Oct 17, 2009

Lessons Learned from the Long Arm of the Law

It was a foggy morning in late August and I was running late. I zipped easily around the curves of the unfamiliar suburban road, when suddenly my heart skipped. There he was lurking in the swirling mist, the uniform and large white motorcycle unmistakable. I tapped the brakes and quickly tried to bring the car down to. . .well, I actually wasn’t sure what the speed limit was. But slower is better right? As soon as I’d cruised past the patrolman I glanced in my rearview mirror and my heart sank as he pulled on to the road behind me. I groaned as the dreaded blue and red lights began to whirl. I pulled into a nearby empty bank parking lot and awaited my fate.

It turned out I’d been speeding and I’d been busted. The officer was courteous, even friendly, but steadfast. There’d been complaints from a nearby retirement home about speeders on this road, and I’d been going 51 in a 35. And while, here in America, “five over” the speed limite may be the unwritten rule, 16 over is definitely not. He wrote me a ticket and explained my options. I could go to the courthouse and pay the ticket. I could contest it. Or I could take a one-night traffic safety course and the ticket would be erased from my record (thus sparing me the likely increase in my car insurance). After giving it some thought (and comparing the costs of the ticket--$131—to the cost of the class--$150), I decided to go with the latter.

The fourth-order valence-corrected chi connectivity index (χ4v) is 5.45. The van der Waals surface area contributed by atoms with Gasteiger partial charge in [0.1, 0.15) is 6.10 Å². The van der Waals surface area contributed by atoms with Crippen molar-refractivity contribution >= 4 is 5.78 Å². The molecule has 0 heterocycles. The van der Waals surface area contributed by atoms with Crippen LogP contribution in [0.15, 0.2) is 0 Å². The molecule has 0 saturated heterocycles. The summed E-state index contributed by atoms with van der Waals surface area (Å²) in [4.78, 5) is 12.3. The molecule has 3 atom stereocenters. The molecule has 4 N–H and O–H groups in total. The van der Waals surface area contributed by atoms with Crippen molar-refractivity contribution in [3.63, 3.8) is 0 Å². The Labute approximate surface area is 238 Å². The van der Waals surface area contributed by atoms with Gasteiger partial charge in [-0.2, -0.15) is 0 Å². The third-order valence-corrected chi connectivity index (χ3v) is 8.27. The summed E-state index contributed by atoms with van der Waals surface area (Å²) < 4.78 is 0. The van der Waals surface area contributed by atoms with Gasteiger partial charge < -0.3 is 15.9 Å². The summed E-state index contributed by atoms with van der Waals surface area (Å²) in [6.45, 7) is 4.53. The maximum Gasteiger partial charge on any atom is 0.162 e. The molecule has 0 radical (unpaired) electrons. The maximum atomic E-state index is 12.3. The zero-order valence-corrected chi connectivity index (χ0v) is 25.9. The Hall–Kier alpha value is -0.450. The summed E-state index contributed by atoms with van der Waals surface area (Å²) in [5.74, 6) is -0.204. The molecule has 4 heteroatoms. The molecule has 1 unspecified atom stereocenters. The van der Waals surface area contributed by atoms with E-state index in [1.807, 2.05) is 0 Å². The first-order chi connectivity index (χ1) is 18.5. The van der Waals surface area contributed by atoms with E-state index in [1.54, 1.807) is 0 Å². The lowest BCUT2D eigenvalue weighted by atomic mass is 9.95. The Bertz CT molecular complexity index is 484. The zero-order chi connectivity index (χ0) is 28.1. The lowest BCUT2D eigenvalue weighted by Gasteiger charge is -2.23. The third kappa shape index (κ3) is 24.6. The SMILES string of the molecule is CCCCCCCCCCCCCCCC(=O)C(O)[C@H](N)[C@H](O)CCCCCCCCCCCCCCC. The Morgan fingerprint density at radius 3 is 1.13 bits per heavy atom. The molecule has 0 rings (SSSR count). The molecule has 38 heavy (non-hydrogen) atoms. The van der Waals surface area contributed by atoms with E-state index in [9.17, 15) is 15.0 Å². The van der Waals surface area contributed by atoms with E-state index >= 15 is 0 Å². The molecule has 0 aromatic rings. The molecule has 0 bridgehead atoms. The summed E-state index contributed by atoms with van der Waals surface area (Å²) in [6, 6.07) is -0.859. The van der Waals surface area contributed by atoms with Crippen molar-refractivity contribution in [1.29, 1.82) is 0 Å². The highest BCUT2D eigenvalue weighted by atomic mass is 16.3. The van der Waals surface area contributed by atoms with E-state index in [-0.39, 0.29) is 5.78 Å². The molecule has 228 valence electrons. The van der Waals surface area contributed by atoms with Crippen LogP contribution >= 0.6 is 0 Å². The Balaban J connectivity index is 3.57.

Besides the money I saved and the clean record, I’m really glad I went to this class, which was held at the end of last month. It gave me a new respect and appreciation for our police officers and the work they do.

I arrived just in the nick of time at 6 P.M. on a Tuesday evening, barely avoiding the irony of speeding to get to my traffic class. The class was a cross-section of Dayton, people of all classes, races, and ages (though perhaps trending a little younger—there were a good number of teen drivers there). Our class was taught by two good-natured officers from the Kettering Police Department, Officers Jen and Joe, if I remember their names correctly.

The class began with a pretest on basic Ohio state traffic laws, and then an informative and interesting seminar by the two officers about the dangers of speeding, drunk driving, and other driving hazards. The class closed with a posttest to ensure we’d gotten the information. We covered a lot I already knew, but I also learned some new things too. But the thing that changed the most for me was not so much my behavior on the road or my knowledge of rules of the road, but my impression of law enforcement.